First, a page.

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Tuesday, September 19, 2017

California boosts anti-Trump resistance by becoming 'sanctuary' state

California declared itself a “sanctuary" state over the weekend, showing the world that resistance to the Trump administration continues to gain traction throughout the United States.

US President Donald Trump's withdrawal from the Paris climate accord and his crackdown on illegal immigration have divided the United States and fostered a robust opposition, of which California is a prime example.
On Saturday, lawmakers in the “Golden State” approved the California Values Act, legislation designed to protect immigrants without legal residency in the US that is the most far-reaching of its kind in the country.
 The law limits how much state and local law enforcement have to communicate with federal immigration authorities. It comes hot on the heels of the US government’s announcement earlier this month that it was scrapping the Deferred Action for Childhood Arrivals (DACA) policy, which shields illegal immigrants who arrived as children from deportation.
First sanctuary state
California is the first state to adopt this “sanctuary” status, but more than 400 sanctuary cities and jurisdictions throughout the United States have already adopted new policies on how much local authorities will cooperate with federal immigration agencies. Although sanctuary cities are not new – they started in Los Angeles in the 1980s to encourage immigrant communities to cooperate with the police – the number of sanctuary jurisdictions has risen since Trump was elected

On this day Sep 19,1957, the United States detonates a 1.7 kiloton nuclear weapon in an underground tunnel at the Nevada Test Site (NTS)

On this day in 1957, the United States detonates a 1.7 kiloton nuclear weapon in an underground tunnel at the Nevada Test Site (NTS), a 1,375 square mile research center located 65 miles north of Las Vegas. 
The test, known as Rainier, was the first fully contained underground detonation and produced no radioactive fallout. 
A modified W-25 warhead weighing 218 pounds and measuring 25.7 inches in diameter and 17.4 inches in length was used for the test. 
Rainier was part of a series of 29 nuclear weapons and nuclear weapons safety tests known as Operation Plumbbob that were conducted at the NTS between May 28, 1957, and October 7, 1957.
In December 1941, the U.S. government committed to building the world’s first nuclear weapon when President Franklin Roosevelt authorized $2 billion in funding for what came to be known as the Manhattan Project.
 The first nuclear weapon test took place on July 16, 1945, at the Trinity site near Alamogordo, New Mexico. 
A few weeks later, on August 6, 1945, with the U.S. at war against Japan, President Harry Truman authorized the dropping of an atomic bomb named Little Boy over Hiroshima, Japan. 
Three days later, on August 9, a nuclear bomb called Fat Man was dropped over Nagasaki. Two hundred thousand people, according to some estimates, were killed in the attacks on the two cities and on August 15, 1945, Japan surrendered to the Allied Powers.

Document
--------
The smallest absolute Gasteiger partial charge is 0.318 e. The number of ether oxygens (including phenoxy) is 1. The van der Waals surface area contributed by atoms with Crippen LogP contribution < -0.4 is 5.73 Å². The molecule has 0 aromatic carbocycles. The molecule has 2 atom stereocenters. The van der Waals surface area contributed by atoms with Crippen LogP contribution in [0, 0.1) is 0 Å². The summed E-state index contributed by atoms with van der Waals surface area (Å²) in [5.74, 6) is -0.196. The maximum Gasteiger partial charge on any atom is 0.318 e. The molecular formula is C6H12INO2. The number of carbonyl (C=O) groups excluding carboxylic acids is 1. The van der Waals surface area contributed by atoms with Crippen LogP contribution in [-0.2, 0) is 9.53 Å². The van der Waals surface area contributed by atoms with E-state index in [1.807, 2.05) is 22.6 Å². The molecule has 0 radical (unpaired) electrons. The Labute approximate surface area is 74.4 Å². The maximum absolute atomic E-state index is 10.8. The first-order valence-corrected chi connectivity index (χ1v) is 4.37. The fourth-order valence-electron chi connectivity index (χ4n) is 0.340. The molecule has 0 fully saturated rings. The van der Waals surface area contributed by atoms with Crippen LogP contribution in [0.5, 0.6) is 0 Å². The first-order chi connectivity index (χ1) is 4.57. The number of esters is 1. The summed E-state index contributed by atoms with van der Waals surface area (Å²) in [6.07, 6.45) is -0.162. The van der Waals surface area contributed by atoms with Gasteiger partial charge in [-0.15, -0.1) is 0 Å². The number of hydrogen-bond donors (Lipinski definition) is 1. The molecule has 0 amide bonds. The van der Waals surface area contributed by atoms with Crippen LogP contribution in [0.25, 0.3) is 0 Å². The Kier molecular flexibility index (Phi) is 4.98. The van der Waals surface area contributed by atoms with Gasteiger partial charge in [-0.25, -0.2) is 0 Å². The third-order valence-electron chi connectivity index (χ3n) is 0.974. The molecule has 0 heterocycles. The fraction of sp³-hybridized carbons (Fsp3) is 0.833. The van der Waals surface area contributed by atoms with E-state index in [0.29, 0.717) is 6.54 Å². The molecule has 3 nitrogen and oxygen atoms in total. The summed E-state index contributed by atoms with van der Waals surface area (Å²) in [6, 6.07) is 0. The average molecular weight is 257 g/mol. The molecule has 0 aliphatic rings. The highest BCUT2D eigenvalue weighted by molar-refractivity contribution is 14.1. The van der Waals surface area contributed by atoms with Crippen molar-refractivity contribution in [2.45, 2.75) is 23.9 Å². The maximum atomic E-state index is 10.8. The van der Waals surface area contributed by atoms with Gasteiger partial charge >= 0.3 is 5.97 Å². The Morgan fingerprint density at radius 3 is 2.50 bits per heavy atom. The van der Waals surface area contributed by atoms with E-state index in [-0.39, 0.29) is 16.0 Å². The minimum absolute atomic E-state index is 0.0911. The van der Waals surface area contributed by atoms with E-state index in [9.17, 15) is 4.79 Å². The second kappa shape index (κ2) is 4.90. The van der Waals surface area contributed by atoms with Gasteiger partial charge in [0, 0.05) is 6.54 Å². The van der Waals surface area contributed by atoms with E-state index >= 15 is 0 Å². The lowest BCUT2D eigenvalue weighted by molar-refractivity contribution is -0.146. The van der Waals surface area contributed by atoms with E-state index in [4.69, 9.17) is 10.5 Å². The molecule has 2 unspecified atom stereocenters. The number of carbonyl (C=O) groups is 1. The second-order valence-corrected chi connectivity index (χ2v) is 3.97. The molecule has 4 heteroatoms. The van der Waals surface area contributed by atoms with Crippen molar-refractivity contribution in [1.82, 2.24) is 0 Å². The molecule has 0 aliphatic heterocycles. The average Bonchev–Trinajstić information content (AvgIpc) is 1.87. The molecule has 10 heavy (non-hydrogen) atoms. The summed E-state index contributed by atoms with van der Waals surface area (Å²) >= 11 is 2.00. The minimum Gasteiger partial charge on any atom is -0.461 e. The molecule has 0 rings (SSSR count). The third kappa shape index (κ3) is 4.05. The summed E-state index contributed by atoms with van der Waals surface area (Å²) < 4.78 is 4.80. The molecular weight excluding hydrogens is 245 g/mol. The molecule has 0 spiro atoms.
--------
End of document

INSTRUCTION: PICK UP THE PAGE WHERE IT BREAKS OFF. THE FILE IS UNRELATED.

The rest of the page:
1957’s Operation Plumbbob took place at a time when the U.S. was engaged in a Cold War and nuclear arms race with the Soviet Union.
 In 1963, the U.S. signed the Limited Test Ban Treaty, which banned nuclear weapons testing in the atmosphere, underwater and outer space. 
A total of 928 tests took place at the Nevada Test Site between 1951 and 1992, when the U.S. conducted its last underground nuclear test. 
In 1996, the U.S signed the Comprehensive Test Ban Treaty(CTBT), which prohibits nuclear detonations in all environments

2017 Emmy Awards - British Pakistan Actor Riz Ahmed is first Muslim to win Emmy Sunday Sep 17,2017



British Pakistan actor Riz Ahmed became the first Muslim actor as well as the man of Asian descent to win an Emmy award at the TV's biggest night on Sunday and spoke about the "systematic issue of inclusion".
The actor took home the trophy for the outstanding lead actor in a limited series for "The Night Of", in which he plays, Nasir Khan, the son of a Pakistani cab driver from Queens who becomes a murder suspect.
Ahmed is the second Asian actor ever to receive the honour, following "The Good Wife" star Archie Panjabi, who won the supporting actress award in a drama series in 2010.
In his speech, he talked about the importance of the Innocence Project and the New York-based South Asian Youth Action organisation.
"I want to say it is always strange reaping the rewards of a story that's based on real world suffering, but if this show has shown a light on some of the prejudice in our societies, Islamophobia, some of the injustice in our justice system, then maybe that is something.
"I don't know if any one person's win changes something that's a systemic issue of inclusion. In this industry, that's something that happens slowly over time," he said in his powerful speech on stage.
Ahmed, 34, praised Ed Skrein's decision to step away from the part of an Asian character in "Hellboy" reboot to give chance to a more deserving actor.
Ahmed said it was important to represent cultural authenticity in roles and Skrein's example will lead to more awareness around the conversation.
Born in London to a British Pakistani family, Ahmed was initially known for his work in independent films, such as "The Road to Guantanamo", "Shifty", "Four Lions", "Trishna" and Mira Nair's "The Reluctant Fundamentalist" before his breakout role in "Nightcrawler" in 2014, alongside Jake Gyllenhaal. 

BBC launches services for Ethiopia and Eritrea

The BBC World Service has launched three websites for Ethiopia and neighbouring Eritrea as part of its biggest expansion since the 1940s.
The sites would be a "source of truth" in a region with limited independent media, said BBC editor Will Ross.
The Amharic, Afaan Oromo and Tigrinya sites' launch will be followed in a few months by the launch of radio programmes in the three languages.
The UK government announced a funding boost for the World Service in 2015.